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Britney Spears, Bill Gates top list of virus lures

Ever wonder which celebs were most popular with malware writers? No need to gossip behind the scenes, one AV firm tells all.

Osama Bin Laden found hanged! Paris Hilton releases new SEX TAPE! Michael Jackson makes suicide attempt! Take a look at these pics! Is it any wonder in our celebrity-obsessed, news-driven society that some users will click on these eye-catching, but malware laden, e-mail attachments?

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Malicious code writers will try all kinds of tricks to entice people into clicking. Whether it offers Hollywood gossip, pornographic movies or unreleased news images, these attachments and site links disguise the attackers' ultimate goal of installing Trojans, worms and viruses on users' systems.

"Celebrities being used to help spread viruses is not new," Carole Theriault, a security consultant at Lynnfield, Mass.-based Sophos, said in an e-mail. "There have been countless examples where viruses, particularly those that spread as infected e-mail attachments, purport to have salacious and/or compromising images of a celeb. Virus writers will use the promise of revealing something about a famous person to goad a user into opening the malicious file [or clicking on a malicious link]."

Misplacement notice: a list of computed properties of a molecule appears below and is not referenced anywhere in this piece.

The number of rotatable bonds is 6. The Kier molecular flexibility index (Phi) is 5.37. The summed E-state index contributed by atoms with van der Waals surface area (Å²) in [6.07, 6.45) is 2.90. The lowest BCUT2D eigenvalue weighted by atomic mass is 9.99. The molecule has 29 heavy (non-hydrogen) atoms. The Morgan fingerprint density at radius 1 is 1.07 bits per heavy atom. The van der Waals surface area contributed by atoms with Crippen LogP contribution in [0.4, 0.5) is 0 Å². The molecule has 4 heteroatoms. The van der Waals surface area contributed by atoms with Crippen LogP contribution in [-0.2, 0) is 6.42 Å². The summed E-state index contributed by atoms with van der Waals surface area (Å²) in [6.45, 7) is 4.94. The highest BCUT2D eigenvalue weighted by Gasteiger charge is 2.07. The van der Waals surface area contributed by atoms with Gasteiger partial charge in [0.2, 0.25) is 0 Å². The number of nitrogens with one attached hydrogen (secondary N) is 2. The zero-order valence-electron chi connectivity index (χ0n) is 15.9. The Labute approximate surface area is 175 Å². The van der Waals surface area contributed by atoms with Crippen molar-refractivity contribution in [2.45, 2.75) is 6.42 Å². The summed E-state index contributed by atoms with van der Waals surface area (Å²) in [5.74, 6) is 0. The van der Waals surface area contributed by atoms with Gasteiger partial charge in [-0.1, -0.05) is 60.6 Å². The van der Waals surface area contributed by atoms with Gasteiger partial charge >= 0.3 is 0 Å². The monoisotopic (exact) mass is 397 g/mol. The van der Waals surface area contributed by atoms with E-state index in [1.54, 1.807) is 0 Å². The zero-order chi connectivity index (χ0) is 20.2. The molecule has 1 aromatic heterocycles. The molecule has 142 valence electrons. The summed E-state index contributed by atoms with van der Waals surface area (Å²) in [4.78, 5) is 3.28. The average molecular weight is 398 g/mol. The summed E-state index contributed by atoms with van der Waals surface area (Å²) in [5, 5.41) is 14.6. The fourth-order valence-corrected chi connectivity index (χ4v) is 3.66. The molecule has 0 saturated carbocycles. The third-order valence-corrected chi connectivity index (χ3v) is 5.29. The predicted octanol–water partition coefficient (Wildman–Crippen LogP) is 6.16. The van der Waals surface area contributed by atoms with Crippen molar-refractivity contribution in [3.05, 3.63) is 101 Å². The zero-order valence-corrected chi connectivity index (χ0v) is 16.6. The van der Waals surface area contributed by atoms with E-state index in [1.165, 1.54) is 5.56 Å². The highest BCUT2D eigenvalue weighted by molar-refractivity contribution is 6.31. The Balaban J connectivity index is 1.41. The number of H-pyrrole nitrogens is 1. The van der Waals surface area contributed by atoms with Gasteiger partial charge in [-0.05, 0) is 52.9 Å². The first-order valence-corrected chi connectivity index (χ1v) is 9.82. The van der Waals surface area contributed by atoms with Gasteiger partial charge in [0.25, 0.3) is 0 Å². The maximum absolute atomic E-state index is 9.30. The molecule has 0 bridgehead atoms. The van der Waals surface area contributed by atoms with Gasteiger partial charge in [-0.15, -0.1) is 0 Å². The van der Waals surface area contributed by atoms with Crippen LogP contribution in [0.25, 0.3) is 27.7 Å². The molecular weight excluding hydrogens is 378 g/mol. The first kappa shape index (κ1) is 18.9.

According to an analysis by Panda Software in Glendale, Calif., which coincidentally isn't too far from star-riddled Hollywood, celebrity names most frequently used in conjunction with malicious code include:

  • 1. Britney Spears
  • 2. Bill Gates
  • 3. Jennifer Lopez
  • 4. Shakira
  • 5. Osama Bin Laden
  • 6. Michael Jackson
  • 7. Bill Clinton
  • 8. Anna Kournikova
  • 9. Paris Hilton
  • 10. Pamela Anderson

"While the use of celebrity names as a social engineering tool has been around for a long time, its use in today's security environment may have a different importance," said Patrick Hinojosa, CTO of Panda Software. "Microsoft and computer security vendors have been working hard on closing down vulnerabilities that allow malware to run automatically without user intervention. Tricking the end user to manually run the malware is easier than retooling code to take advantage platform vulnerabilities."

Concluded Hinojosa: "I expect social engineering tactics to be with us for a long time as it's a tried and true door into otherwise protected systems."

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